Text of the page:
Trachtman & Trachtman, LLP Obtains Defense Verdict for Target

Between June 6, 2016 and June 21, 2016, for 8 days of jury selection and trial proceedings, Ben Trachtman tried this personal injury matter for Target Corporation.

Facts: On March 17, 2015, Plaintiff, a 37-year-old woman, was shopping with her husband at a Target store located in Santa Ana, California. While in the hair care aisle, Plaintiff slipped and fell on some white cream haircare product that had been splat from a nearby broken bright green tube of Garnier Fructis Flatiron hair care product. The outside of the green tube was smeared with the white cream haircare contents. Plaintiff had been in the aisle for approximately five (5) minutes before falling.

Prior to trial, Plaintiff had initially reported to Target Management that she saw “two blue things on the floor but did not see the white cream.” In deposition and at trial, Plaintiff denied saying that she saw two blue things on the floor. She further testified that she never saw the green tube on the floor nor the cream prior to falling. Rather, during the entire five minute period while in the subject aisle, Plaintiff’s attention was fully distracted as she looked for a different haircare product. At trial, Plaintiff testified that a woman with a shopping cart blocked her view of the white cream on the floor. When Plaintiff passed by this woman, she immediately stepped in the white cream, which she claimed was camouflaged by the white-colored VCT floor, and fell to the ground. Plaintiff also testified that the woman with the cart never stopped to assist Plaintiff while she was on the ground. Plaintiff also tried to develop an argument that Target management may have later placed the green tube on the floor as Target’s post-incident photos showed the white cream within 18”- 2’ of the broken bright green tube on the floor. Plaintiff also alternatively attempted to present evidence that the green tube was difficult to see because it was adjacent to the bottom of a shelf.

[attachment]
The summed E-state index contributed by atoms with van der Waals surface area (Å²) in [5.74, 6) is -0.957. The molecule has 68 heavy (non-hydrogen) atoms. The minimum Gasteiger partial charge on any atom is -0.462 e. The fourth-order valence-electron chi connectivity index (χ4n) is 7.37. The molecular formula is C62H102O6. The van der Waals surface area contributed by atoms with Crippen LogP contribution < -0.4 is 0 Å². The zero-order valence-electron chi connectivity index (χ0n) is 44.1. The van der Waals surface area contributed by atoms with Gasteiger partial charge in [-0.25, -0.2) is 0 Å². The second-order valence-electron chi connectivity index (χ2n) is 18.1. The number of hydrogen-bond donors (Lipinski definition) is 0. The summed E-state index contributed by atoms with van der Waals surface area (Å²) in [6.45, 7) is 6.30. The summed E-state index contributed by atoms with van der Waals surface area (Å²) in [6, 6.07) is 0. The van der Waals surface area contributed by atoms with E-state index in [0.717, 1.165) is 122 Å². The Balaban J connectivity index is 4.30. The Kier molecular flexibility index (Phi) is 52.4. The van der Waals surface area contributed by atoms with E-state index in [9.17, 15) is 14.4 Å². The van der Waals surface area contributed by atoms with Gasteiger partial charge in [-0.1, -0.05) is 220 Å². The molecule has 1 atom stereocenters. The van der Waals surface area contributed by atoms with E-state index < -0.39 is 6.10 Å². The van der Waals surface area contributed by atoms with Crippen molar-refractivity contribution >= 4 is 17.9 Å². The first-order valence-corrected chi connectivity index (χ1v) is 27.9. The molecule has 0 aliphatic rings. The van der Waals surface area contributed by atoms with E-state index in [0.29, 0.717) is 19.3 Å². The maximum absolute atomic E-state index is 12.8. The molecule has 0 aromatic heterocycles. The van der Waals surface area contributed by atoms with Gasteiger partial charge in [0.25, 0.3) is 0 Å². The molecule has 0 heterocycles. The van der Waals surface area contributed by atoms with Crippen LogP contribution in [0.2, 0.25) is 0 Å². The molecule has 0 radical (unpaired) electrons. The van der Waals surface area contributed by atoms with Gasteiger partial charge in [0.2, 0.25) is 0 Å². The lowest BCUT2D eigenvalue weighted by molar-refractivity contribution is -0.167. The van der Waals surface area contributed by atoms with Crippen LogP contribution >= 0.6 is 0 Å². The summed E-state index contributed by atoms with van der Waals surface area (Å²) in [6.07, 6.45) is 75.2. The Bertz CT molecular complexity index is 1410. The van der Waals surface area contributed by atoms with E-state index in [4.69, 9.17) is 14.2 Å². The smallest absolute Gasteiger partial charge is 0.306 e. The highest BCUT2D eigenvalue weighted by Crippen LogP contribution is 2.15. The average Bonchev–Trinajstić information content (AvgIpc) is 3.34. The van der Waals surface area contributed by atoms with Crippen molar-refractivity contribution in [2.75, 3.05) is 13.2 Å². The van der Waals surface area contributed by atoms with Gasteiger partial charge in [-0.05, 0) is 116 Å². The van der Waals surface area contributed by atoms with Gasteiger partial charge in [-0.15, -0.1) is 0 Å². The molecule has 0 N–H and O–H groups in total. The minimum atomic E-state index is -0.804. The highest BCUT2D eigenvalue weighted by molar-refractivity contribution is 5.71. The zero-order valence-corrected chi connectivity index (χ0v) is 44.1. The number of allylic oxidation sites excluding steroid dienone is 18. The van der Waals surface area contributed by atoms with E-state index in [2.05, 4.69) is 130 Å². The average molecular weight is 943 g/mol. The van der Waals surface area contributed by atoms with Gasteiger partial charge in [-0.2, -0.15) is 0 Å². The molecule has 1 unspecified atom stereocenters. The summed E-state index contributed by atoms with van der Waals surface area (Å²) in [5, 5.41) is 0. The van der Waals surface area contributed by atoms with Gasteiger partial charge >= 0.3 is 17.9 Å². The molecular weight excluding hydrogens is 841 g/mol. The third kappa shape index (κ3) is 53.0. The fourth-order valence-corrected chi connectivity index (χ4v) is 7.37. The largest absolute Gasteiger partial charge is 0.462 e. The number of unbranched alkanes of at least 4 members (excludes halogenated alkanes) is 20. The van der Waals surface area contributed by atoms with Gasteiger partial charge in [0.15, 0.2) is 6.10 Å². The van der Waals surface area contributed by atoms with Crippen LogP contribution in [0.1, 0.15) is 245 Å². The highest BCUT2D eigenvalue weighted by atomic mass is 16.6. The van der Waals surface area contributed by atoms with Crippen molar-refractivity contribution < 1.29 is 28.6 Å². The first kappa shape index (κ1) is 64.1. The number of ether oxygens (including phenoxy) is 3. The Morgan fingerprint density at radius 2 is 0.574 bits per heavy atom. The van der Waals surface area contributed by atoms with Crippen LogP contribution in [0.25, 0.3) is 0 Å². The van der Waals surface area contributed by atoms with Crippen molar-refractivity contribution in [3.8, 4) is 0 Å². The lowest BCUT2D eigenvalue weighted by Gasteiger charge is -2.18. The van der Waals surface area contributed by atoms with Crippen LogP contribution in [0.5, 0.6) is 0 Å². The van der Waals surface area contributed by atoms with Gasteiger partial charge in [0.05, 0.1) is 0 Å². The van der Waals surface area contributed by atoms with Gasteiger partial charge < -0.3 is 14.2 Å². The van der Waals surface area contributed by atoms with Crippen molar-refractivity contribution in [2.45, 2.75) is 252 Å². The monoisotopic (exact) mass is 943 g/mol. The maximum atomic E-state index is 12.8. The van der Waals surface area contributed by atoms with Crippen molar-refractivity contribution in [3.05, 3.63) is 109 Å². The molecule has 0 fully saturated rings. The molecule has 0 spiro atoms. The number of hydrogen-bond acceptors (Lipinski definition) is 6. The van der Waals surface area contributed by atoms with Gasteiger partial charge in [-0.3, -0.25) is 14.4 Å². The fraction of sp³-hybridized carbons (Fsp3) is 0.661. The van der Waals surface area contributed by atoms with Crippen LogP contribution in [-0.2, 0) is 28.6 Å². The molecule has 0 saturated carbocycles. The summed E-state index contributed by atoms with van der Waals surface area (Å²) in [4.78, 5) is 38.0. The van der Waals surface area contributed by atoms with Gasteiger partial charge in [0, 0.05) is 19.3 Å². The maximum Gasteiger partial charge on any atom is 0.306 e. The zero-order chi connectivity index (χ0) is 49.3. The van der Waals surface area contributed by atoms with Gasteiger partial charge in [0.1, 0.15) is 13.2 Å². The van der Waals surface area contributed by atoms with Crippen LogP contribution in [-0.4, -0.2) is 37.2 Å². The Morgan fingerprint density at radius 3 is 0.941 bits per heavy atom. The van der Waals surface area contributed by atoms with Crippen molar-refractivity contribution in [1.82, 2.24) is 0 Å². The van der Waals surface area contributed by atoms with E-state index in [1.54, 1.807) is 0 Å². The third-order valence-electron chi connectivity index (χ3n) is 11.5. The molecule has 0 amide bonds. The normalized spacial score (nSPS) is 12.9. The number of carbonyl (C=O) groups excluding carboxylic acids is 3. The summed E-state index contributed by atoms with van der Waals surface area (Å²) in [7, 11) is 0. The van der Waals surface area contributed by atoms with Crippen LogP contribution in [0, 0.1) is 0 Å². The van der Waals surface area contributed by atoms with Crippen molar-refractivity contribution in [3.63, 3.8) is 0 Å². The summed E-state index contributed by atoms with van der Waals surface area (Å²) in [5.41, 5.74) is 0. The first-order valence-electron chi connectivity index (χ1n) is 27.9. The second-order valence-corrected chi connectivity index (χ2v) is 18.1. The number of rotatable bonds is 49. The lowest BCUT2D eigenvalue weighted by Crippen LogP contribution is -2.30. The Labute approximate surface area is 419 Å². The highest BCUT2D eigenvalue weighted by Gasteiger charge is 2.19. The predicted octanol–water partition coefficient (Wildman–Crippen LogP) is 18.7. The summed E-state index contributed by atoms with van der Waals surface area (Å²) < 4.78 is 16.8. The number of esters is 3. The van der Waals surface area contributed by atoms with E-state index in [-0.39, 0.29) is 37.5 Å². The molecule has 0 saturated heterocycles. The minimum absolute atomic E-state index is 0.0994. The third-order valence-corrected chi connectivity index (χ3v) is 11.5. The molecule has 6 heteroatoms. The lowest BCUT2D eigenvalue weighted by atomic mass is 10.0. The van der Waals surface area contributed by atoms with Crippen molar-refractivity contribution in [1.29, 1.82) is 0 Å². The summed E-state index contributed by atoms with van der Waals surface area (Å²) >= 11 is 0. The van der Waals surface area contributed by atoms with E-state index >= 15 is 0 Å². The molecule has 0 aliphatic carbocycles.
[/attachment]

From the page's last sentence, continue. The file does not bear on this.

Prior to the fall, Target did not have any employees assigned to this particular section of the store. However, within 43 minutes prior to the accident, one of Target’s Team Members walked by the subject aisle, within 4-6’ of where the green tube and cream was later found on the floor. Said Team Member testified that while she was walking by the aisle, as she is trained to do, she looked into the aisle for customers and for any items on the floor that could present a slipping hazard. The Team Member testified that the aisle was free and clear of any debris or substances.

Plaintiff presented expert testimony from Philip Rosescu, a protégé of Brad Avrit (Wexco Engineering), who testified that Target’s VCT flooring was “inherently dangerous” and should be replaced with carpet squares throughout. Mr. Rosescu also testified that Target’s “inspection” was not adequate (per industry standards – Mr. Rosescu could only cite to Costco and CVS as the “industry standard”) because the Team Member did not walk into the aisle and Target did not maintain sweep sheets. Mr. Rosescu further aggressively testified that the Team Member could not have seen the green tube nor the white cream on the floor during said inspection because he timed the observation length to be one second or less. Thus, despite the former Team Member testifying at trial that she conducted the inspection and was sure that neither the green tube nor cream was on the floor, she was not to be believed. Mr. Rosescu also testified that Plaintiff never had a duty to look at the floor surface during the five-minute period she was in the aisle and therefore could not be comparatively at fault. In addition to some other untenable opinions he rendered, Mr. Rosescu testified that a customer in a retail store NEVER has a duty to ever look at the floor surface in front of them as they walk in the store.